Signal Transduction and Targeted Therapy Open Access 30 August 2021
Subscribe to this journal
Receive 12 print issues and online access
$189.00 per year
only $15.75 per issue
Rent or buy this article
Get just this article for as long as you need it
Prices may be subject to local taxes which are calculated during checkout
Chabner, B. A. & Roberts, T. G., Jr. Timeline: chemotherapy and the war on cancer. Nature Rev. Cancer 5, 65–72 (2005).
Sawyers, C. Targeted cancer therapy. Nature 432, 294–297 (2004). A concise review of the molecular basis of targeted cancer therapy with a particular focus on protein kinase targets.
Hanahan, D. & Weinberg, R. A. The hallmarks of cancer. Cell 100, 57–70 (2000).
Baselga, J. Targeting tyrosine kinases in cancer: the second wave. Science 312, 1175–1178 (2006). This is a very recent review of tyrosine kinase inhibitors in cancer therapy, which includes their brief histories and current issues that will affect the future development of new molecularly targeted agents.
Savage, D. G. & Antman, K. H. Imatinib mesylate-a new oral targeted therapy. N. Engl. J. Med. 346, 683–693 (2002).
Herbst, R. S., Fukuoka, M. & Baselga, J. Gefitinib-a novel targeted approach to treating cancer. Nature Rev. Cancer 4, 956–965 (2004). A comprehensive review of the EGFR inhibitor gefitinib, from the molecular mechanism of its inhibitory effects on EGFR signalling to its clinical development in NSCLC.
Carter, P. Improving the efficacy of antibody-based cancer therapies. Nature Rev. Cancer 1, 118–129 (2001).
Olayioye, M. A., Neve, R. M., Lane, H. A. & Hynes, N. E. The ErbB signaling network: receptor heterodimerization in development and cancer. EMBO J. 19, 3159–3167 (2000).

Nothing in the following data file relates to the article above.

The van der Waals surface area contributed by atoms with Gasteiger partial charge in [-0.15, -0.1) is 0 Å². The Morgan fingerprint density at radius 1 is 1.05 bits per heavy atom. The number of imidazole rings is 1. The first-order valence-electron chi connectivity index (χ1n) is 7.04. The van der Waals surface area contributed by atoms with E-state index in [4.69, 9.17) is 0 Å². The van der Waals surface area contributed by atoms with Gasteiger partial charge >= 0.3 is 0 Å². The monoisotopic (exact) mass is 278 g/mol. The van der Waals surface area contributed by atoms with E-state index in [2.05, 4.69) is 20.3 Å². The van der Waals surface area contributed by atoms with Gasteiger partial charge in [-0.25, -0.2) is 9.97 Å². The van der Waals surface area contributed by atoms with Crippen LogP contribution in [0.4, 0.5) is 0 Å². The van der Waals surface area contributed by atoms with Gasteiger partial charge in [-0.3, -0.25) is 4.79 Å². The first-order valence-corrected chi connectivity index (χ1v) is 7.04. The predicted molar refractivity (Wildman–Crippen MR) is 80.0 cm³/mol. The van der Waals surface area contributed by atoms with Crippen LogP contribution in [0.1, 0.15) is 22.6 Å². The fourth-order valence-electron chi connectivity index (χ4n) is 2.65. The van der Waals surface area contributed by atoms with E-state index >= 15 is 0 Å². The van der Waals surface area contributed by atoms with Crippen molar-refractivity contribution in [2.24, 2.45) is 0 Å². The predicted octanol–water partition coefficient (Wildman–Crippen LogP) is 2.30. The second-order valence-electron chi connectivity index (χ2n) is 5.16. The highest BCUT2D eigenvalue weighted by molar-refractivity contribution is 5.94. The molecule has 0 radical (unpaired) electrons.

Yarden, Y. & Sliwkowski, M. X. Untangling the ErbB signalling network. Nature Rev. Mol. Cell Biol. 2, 127–137 (2001).
Mendelsohn, J. & Baselga, J. Status of epidermal growth factor receptor antagonists in the biology and treatment of cancer. J. Clin. Oncol. 21, 2787–2799 (2003).
Kohler, G. & Milstein, C. Continuous cultures of fused cells secreting antibody of predefined specificity. Nature 256, 495–497 (1975).
Green, L. L. et al. Antigen-specific human monoclonal antibodies from mice engineered with human Ig heavy and light chain YACs. Nature Genet. 7, 13–21 (1994).
Maloney, D. G. et al. IDEC-C2B8 (Rituximab) anti-CD20 monoclonal antibody therapy in patients with relapsed low-grade non-Hodgkin's lymphoma. Blood 90, 2188–2195 (1997).
Carter, P. et al. Humanization of an anti-p185HER2 antibody for human cancer therapy. Proc. Natl Acad. Sci. USA 89, 4285–4289 (1992).
Baselga, J., Norton, L., Albanell, J., Kim, Y. M. & Mendelsohn, J. Recombinant humanized anti-HER2 antibody (Herceptin) enhances the antitumor activity of paclitaxel and doxorubicin against HER2/neu overexpressing human breast cancer xenografts. Cancer Res. 58, 2825–2831 (1998).
Krejsa, C., Rogge, M. & Sadee, W. Protein therapeutics: new applications for pharmacogenetics. Nature Rev. Drug Discov. 5, 507–521 (2006).
Molina, M. A. et al. Trastuzumab (herceptin), a humanized anti-Her2 receptor monoclonal antibody, inhibits basal and activated Her2 ectodomain cleavage in breast cancer cells. Cancer Res. 61, 4744–4749 (2001).
Franklin, M. C. et al. Insights into ErbB signaling from the structure of the ErbB2-pertuzumab complex. Cancer Cell 5, 317–328 (2004).
Agus, D. B. et al. Phase I clinical study of pertuzumab, a novel HER dimerization inhibitor, in patients with advanced cancer. J. Clin. Oncol. 23, 2534–2543 (2005).
Ishida, T., Tsujisaki, M., Hinoda, Y., Imai, K. & Yachi, A. Establishment and characterization of mouse-human chimeric monoclonal antibody to erbB-2 product. Jpn. J. Cancer Res. 85, 172–178 (1994).